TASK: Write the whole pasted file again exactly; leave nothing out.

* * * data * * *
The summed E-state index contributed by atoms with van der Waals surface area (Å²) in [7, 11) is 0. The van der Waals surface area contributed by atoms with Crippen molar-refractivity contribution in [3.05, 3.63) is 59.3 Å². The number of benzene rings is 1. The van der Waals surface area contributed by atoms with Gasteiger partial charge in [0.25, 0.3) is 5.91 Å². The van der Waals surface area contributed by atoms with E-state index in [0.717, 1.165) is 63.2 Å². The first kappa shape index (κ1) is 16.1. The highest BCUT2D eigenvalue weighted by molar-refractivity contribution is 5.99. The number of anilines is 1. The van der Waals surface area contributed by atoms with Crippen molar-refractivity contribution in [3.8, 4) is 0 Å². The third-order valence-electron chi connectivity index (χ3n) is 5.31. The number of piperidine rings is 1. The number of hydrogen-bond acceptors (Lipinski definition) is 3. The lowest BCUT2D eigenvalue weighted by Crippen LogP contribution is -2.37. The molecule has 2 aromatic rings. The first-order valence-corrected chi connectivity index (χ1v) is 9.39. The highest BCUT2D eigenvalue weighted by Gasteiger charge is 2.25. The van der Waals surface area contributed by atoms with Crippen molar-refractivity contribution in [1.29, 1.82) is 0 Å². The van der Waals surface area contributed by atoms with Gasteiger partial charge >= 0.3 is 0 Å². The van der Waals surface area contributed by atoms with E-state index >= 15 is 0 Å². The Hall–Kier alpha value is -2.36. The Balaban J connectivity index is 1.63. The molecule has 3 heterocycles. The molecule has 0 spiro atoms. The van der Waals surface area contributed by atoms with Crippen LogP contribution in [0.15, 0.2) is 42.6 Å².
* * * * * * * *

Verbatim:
The summed E-state index contributed by atoms with van der Waals surface area (Å²) in [7, 11) is 0. The van der Waals surface area contributed by atoms with Crippen molar-refractivity contribution in [3.05, 3.63) is 59.3 Å². The number of benzene rings is 1. The van der Waals surface area contributed by atoms with Gasteiger partial charge in [0.25, 0.3) is 5.91 Å². The van der Waals surface area contributed by atoms with E-state index in [0.717, 1.165) is 63.2 Å². The first kappa shape index (κ1) is 16.1. The highest BCUT2D eigenvalue weighted by molar-refractivity contribution is 5.99. The number of anilines is 1. The van der Waals surface area contributed by atoms with Crippen molar-refractivity contribution in [3.8, 4) is 0 Å². The third-order valence-electron chi connectivity index (χ3n) is 5.31. The number of piperidine rings is 1. The number of hydrogen-bond acceptors (Lipinski definition) is 3. The lowest BCUT2D eigenvalue weighted by Crippen LogP contribution is -2.37. The molecule has 2 aromatic rings. The first-order valence-corrected chi connectivity index (χ1v) is 9.39. The highest BCUT2D eigenvalue weighted by Gasteiger charge is 2.25. The van der Waals surface area contributed by atoms with Crippen molar-refractivity contribution in [1.29, 1.82) is 0 Å². The van der Waals surface area contributed by atoms with Gasteiger partial charge >= 0.3 is 0 Å². The van der Waals surface area contributed by atoms with E-state index >= 15 is 0 Å². The Hall–Kier alpha value is -2.36. The Balaban J connectivity index is 1.63. The molecule has 3 heterocycles. The molecule has 0 spiro atoms. The van der Waals surface area contributed by atoms with Crippen LogP contribution in [0.15, 0.2) is 42.6 Å².